Nothing to lose.

I realized I hadn’t turned off the hose in the backyard.

As I rounded the side of the house I saw a misty spray of water over the fence, shooting straight up towards the birdhouse in our tree. A toddler laughed gleefully. Her back was turned towards me.

“STOP.” I said firmly.

She releases her grip from the trigger and turns around slowly to face me. The smile quickly fades from her face. It is replaced with a stoic, indifferent expression. An expression contemplating something. Calculating her next move, perhaps. Suddenly her face contorts into a mischievous grin as she looks down at the hose in her hands.

She repositions her hands firmly around the trigger. She sprays in shower mode on full force, and I saw the nozzle kickback a bit before she clumsily readjusted her aim on me. I receive a face full of water.

“Augggghghhheedafff!” I scream.

She let go off the trigger again, surprised by my scream. Her eyes go wide as she stares again with that indifferent expression on her face. She did not stop spraying because of my anger, but to observe the result of her actions. As if I were some experiment. I was angry, all right. But she had seen that angry face I made many times. All the times she was put in the time-out corner.

Along with my angry face, I was also drenched in water. Water dripping off the tip of my nose and rolling down the sides of my face. And that was what made her laugh maniacally. That maniacal, nearly insane sounding laugh sounded like an uncontrollable high-pitched giggle that transformed into a deep, roaring guffaw.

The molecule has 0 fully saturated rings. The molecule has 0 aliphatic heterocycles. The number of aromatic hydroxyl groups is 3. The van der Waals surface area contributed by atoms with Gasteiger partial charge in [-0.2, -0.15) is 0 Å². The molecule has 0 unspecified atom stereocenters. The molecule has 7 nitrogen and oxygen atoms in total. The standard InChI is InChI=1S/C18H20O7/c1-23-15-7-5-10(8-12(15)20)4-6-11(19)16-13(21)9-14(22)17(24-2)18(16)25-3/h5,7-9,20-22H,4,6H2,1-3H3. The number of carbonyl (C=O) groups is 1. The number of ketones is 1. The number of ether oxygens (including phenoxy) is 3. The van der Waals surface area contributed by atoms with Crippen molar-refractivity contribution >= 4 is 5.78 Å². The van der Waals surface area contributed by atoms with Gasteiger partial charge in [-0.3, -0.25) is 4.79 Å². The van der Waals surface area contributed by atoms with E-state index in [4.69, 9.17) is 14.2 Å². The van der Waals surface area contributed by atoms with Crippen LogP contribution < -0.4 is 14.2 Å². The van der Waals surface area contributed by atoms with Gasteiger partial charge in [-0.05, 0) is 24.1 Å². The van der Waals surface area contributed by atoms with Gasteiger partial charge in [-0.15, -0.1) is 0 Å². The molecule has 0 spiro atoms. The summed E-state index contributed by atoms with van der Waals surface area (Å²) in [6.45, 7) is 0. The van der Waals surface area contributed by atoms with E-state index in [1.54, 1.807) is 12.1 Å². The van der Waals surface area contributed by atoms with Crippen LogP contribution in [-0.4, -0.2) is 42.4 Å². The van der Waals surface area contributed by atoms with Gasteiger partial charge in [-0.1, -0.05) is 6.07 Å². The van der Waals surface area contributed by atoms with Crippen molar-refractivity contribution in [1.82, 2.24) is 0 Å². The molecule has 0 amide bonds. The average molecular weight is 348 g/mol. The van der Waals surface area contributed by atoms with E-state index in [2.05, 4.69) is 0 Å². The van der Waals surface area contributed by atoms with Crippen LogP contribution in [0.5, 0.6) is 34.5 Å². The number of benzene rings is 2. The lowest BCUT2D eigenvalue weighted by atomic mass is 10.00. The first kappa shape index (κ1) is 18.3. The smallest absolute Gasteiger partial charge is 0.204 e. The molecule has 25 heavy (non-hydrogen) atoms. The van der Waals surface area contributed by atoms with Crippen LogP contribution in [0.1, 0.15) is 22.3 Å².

“Eeee-he-he-he-he-AH-HA-HA-HA-HA-HAWW-HAWWWWWWWW!!!” the toddler laughed as she repositions her fingers on the nozzle and trigger again. I was maybe 25 feet away from her and knew it would be too late to take the hose from her hands in time. I prepared myself by holding my breath to prevent more water going up my nose and started walking forward. She sprayed me again, this time as  if remembering the recoil of the nozzle from before, because it only took a couple seconds to readjust her aim directly on my face. Impressed with her newfound control of the weapon, she playfully waved it down on my shirt, and back up to my face, then back down to my shirt again, making sure I was completely drenched from head to toe this time, laughing her gleefully deranged laugh the entire time.

“DON’T. YOU. DARE!” I say helplessly and with abandon, as I trudged against the force of the water towards this child who knew the difference between right and wrong, but clearly chose not to care at the moment.

And I wondered, at what point did she choose not to care? She had been put in the time-out corner for far less, and more often these days. She knew she would be punished indefinitely before she even pulled the trigger, just because she had grabbed ahold of it to water the tree. It was maybe at this time that she first had the revelation, as do many children before her in situations like these – I have nothing to lose.

Taking the hose out of her hands, we stood there facing each other in silence. She was smiling. And for some reason I laughed. She laughed in return.

I whipped the nozzle towards her and sprayed.

2 Thoughts on “Nothing to lose.

  1. Maria D. on June 19, 2014 at 3:50 pm said:

    Lol….a little mischief is okay once in a while….sounds like you both ended up with a good laugh!

  2. Pretty! This has been an incredibly wonderful post. Thank you for supplying

    these details.

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